Other articles address performativity through topics including language learners and Na’vi (Christine Schreyer), Doctor Who–themed weddings (Jessica Elizabeth Johnston), horror film audience reaction movie trailers (Alexander Swanson), and Sims fandom on Tumblr (Ruth A. Deller). Abigail De Kosnik links performance studies to new media studies, with a particular focus on fandom.

Cosplay, an overt form of performativity, is directly addressed in several contributions: Ellen Kirkpatrick addresses cosplay and the superhero genre, Nicolle Lamerichs writes about cosplay music videos, and Shelby Fawn, in a personal essay, relates cosplay to her personal growth. Relatedly, Brendan Riley writes about zombie walks.

Interviews are with Kurt Lancaster, an early scholar of performance in fan studies, and Joy DeLyria and Kris Hambrick, the cofounders of Hello Earth Productions, a theater company that produces outdoor (re)performances of classic Star Trek episodes.


Transformative Works and Cultures, is part of the Organization for Transformative Works, a 501(c)(3) nonprofit organization. We exist entirely due to the generosity of our donors. If you would like our work to continue, please consider donating today.

International Fanworks Day is Here!

Banner by Ania of various fanworks including cosplay, text, and visual art

It’s now February 15th in our earliest timezones, which means International Fanworks Day is here! Today is the first annual day to celebrate fanwork of all kinds. Below we have a few things listed that the OTW is sponsoring or connected to but we’d like you to let us know, in comments, about other events and activities you’re aware of so that we can signal boost them.

  1. We’re hosting a short fanworks challenge, #IFDrabble. Get out your tablet, your laptop, or your phone and write up to 100 words to celebrate fanworks! (Why 100 words?)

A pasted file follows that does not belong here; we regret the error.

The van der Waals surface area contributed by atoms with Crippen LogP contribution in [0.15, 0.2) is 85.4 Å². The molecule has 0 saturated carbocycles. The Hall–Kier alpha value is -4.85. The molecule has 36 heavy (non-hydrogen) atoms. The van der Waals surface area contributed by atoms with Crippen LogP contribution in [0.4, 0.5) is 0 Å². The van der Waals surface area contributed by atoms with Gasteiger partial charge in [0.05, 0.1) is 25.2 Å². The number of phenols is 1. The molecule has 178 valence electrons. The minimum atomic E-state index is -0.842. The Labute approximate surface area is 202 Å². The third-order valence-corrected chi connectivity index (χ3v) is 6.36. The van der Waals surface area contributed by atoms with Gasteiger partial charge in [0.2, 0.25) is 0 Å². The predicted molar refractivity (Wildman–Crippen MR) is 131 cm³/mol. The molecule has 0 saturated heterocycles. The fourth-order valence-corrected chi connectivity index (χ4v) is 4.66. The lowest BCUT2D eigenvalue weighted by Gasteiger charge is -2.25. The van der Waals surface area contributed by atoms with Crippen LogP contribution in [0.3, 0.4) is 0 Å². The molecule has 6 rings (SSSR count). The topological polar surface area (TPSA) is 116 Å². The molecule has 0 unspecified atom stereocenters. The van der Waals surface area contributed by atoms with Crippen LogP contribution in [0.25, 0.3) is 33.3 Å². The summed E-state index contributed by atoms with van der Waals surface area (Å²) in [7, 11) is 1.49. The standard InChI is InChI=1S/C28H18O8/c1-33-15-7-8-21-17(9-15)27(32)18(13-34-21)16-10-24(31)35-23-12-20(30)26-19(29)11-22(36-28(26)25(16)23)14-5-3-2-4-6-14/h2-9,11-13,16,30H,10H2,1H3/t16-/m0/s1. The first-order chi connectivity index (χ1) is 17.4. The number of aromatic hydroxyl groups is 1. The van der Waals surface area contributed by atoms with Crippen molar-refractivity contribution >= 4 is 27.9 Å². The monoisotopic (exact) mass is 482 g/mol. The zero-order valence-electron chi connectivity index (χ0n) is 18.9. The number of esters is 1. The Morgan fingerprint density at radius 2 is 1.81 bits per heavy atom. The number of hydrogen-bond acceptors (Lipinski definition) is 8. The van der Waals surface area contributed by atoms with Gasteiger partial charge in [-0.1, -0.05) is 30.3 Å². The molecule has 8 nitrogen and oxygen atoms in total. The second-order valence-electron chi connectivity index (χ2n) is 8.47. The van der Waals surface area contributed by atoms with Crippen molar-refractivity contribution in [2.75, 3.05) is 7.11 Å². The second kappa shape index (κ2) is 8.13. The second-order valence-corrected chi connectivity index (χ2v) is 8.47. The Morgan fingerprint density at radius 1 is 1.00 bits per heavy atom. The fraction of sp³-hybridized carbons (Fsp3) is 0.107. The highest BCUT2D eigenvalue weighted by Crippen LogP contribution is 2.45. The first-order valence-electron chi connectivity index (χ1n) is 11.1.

What does your favorite character—or your favorite pairing—get fannish over?

    • Does Tony Stark secretly watch—and love—Transformers fan films?
    • Does Athos ship Aramis/Porthos?
    • Do the members of Shinee cosplay as Final Fantasy characters?

    But our challenge isn’t for writing alone — submit a drawble, a short vid, an audio work or other format for the challenge as well. Just post it today as part of the day of celebration.

    Help us find and share it — tag it #IFDrabble on tumblr, Facebook, Dreamwidth, or wherever you fan. (And if you post it on Archive of Our Own, tag it with the International Fanworks Day 2015 tag.)

    Keep it safe-for-work, and we may give you a signal boost!

  2. Feedback Fest: Everyone who creates and shares fanworks loves hearing from the people who enjoyed it, so we’re hosting a Feedback Fest to celebrate the works that we love. Participate by leaving a comment here with a link to fanworks you’ve left feedback on. This way, you can share what you love about fanworks while encouraging others to leave feedback, too.
  3. On 8 February, we held a live chat on “Why Fanworks Should Be Celebrated”, with authors Cecilia Tan, Tara Sue Me, and Racheline Maltese. All of these authors started out writing fanfiction and have gone on to be published professionally—and they still participate in fanworks. Along with moderator Francesca Coppa, the panelists discussed the value and importance of all kinds of fanworks. If you missed it, you can still read the transcript.
  4. Other folks have been talking about International Fanworks Day. Here are some places to read and hear about it:

We also know about the following fan celebrations:

Tell us about more places where International Fanworks Day is being celebrated!